For the most up to date information on COVID-19 please visit the Department of Health website. Learn more about how the AIHW is assisting the COVID-19 response and how our other work is affected. Our Covid-19 related resources page includes a list of some existing resources which may be useful when researching issues related to COVID-19.
astigmatism: An optical defect, whereby vision is blurred due to the inability of the optics of the eye to focus a point object into a sharp focused image on the retina.
blindness: There is no set definition for blindness. Usually, it is either a total loss of vision, or when there is no possibility of correcting vision through medical intervention. In Australia legal blindness is defined as best corrected visual acuity of 6/60 or below in the better eye.
cataract: A mostly degenerative condition in which the lens of the eye clouds over, obstructing the passage of light to cause vision loss and, potentially, blindness. Cataract surgery involves the removal of the lens, replacing it with a plastic one.
diabetic retinopathy: A disorder of the retinal blood vessels (such as microaneurysms or haemorrhaging), most often found in persons with long-standing diabetes.
hyperopia: The inability of the eye to focus on nearby objects due to the rays of light entering the eye being brought to focus behind the retina. Also called long-sightedness or far-sightedness.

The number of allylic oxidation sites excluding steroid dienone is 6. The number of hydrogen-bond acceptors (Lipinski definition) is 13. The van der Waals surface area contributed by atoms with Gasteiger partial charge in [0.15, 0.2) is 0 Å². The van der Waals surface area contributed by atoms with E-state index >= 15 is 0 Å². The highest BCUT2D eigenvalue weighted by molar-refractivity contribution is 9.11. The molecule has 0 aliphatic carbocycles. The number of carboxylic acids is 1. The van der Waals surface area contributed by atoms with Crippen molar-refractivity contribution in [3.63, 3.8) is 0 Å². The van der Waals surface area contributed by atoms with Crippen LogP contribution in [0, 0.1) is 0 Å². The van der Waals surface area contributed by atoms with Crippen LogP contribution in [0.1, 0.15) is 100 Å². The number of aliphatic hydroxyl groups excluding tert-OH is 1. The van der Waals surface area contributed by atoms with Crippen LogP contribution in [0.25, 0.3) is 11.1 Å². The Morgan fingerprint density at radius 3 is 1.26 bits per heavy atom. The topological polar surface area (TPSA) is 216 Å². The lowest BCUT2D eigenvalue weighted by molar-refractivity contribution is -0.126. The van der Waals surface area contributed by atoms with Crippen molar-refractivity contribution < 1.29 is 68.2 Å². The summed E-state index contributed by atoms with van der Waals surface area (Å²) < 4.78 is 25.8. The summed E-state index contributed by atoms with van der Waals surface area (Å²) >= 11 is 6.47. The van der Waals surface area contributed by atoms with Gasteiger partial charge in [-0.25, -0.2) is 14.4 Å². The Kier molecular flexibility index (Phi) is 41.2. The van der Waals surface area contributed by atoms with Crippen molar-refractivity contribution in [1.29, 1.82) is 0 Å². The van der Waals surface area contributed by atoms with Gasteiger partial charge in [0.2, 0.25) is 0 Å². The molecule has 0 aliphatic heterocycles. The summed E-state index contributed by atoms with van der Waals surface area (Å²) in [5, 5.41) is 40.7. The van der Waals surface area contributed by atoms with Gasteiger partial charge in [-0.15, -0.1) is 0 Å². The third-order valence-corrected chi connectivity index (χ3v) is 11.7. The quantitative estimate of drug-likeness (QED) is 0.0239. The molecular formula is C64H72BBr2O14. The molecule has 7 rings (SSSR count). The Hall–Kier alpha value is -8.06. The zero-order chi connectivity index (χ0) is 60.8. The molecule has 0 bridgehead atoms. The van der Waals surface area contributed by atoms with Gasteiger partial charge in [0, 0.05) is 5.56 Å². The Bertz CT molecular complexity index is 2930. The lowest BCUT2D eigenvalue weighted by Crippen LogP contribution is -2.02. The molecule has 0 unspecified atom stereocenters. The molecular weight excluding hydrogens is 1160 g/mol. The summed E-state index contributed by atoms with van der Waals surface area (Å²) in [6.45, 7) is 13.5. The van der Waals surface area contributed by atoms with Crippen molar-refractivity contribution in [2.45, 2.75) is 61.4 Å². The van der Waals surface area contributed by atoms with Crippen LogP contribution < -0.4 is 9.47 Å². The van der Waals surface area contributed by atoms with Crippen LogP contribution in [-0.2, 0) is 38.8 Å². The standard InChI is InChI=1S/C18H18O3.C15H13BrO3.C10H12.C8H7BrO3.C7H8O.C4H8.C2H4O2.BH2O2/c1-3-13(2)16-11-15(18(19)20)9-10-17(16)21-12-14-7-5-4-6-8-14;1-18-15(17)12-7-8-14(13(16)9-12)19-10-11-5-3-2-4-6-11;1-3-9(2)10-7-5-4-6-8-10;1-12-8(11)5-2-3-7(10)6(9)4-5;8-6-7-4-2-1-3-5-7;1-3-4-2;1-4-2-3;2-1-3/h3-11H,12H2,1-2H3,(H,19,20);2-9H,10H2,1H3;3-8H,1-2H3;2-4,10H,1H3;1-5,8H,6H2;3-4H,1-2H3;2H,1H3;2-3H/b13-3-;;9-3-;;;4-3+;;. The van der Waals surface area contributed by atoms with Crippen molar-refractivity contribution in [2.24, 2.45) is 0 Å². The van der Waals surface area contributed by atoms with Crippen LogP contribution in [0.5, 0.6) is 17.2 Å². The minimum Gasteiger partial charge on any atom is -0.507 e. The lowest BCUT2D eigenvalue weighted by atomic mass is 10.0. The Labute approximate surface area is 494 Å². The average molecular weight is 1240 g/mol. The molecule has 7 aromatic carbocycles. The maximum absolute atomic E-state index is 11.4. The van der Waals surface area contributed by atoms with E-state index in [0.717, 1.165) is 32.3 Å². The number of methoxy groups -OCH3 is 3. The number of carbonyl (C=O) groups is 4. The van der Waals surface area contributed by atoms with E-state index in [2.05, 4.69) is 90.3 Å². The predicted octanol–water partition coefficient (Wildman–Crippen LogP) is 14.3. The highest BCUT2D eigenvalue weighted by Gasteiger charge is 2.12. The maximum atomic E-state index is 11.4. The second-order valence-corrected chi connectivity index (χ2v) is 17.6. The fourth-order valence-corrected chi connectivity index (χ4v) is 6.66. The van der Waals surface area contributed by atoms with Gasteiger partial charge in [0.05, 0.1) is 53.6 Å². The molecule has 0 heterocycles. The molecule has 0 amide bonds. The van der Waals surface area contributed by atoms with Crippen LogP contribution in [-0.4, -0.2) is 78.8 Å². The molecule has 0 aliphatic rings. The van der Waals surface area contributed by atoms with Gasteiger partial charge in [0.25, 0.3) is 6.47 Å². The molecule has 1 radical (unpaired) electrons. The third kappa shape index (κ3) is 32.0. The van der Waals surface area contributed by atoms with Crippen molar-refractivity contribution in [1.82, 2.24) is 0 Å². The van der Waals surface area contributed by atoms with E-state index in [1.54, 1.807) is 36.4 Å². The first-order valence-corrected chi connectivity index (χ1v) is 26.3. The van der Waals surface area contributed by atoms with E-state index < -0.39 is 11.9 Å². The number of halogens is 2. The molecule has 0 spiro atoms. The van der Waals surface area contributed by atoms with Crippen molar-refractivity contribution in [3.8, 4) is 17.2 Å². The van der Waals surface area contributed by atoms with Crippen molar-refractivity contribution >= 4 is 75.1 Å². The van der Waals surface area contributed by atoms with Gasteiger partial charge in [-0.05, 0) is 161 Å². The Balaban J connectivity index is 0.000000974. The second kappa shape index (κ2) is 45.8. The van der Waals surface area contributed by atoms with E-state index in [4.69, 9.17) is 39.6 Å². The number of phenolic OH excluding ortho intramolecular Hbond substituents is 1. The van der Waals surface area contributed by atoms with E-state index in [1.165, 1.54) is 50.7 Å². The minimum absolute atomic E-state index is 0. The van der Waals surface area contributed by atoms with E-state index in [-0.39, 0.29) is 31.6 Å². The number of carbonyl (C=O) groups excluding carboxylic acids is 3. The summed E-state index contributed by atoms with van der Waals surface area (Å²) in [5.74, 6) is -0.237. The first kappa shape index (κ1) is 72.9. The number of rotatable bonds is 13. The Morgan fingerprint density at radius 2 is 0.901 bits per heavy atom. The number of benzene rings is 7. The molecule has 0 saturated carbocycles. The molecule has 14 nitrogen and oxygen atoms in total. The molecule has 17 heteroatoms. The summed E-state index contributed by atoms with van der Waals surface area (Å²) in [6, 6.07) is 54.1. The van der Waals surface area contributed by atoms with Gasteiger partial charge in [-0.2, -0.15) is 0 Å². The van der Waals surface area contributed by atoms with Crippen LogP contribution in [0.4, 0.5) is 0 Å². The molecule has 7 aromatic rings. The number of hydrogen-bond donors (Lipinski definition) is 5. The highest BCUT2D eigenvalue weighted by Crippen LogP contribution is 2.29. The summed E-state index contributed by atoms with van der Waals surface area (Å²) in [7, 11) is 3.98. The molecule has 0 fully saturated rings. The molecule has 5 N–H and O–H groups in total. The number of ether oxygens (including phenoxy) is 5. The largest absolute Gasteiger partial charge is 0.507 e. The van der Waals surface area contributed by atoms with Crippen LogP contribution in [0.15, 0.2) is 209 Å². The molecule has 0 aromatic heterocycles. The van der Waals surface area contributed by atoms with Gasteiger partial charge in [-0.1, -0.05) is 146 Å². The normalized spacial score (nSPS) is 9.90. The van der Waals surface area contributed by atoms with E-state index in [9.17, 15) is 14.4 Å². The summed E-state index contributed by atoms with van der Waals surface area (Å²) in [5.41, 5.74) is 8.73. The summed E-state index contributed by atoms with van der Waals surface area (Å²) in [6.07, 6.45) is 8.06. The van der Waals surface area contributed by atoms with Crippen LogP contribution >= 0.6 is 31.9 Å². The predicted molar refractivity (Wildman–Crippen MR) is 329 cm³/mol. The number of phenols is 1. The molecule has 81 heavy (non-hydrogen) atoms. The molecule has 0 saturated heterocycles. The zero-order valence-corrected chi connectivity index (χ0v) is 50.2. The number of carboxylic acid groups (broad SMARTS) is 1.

macular degeneration: A progressive deterioration of the macula of the retina (the central inner-lining of the eye). It is often positively related to old age (usually referred to as 'age-related macular degeneration'), and results in a loss of central vision.
myopia: A type of refractive error whereby distant objects appear blurred, usually due to light rays entering the eye being focused in front of the retina. Also called short-sightedness or near-sightedness.
ophthalmology: The branch of medicine concerned with the study of the eye and the diagnosis and treatment of disorders of the eye.
optometry: The practice of primary eye care, including testing for visual acuity and prescribing treatments for eye disorders.
presbyopia: An age-related condition in which the loss of elasticity of the lens leads to a shift to long-sightedness.
refractive error: The inability of the lens of the eye to focus on an image correctly, such as occurs in far- and near-sightedness.
visual acuity: The ability to see clearly and at a distance. It is measured using an eye chart, and is usually expressed as a fraction. For example, 6/60 describes the ability to see objects at 6 metres that the normal eye sees at 60 metres.
visual impairment: A significant limitation of visual capacity, including those with low vision or blindness, usually brought about by degenerative or congenital disorders, or the result of disease or injury.
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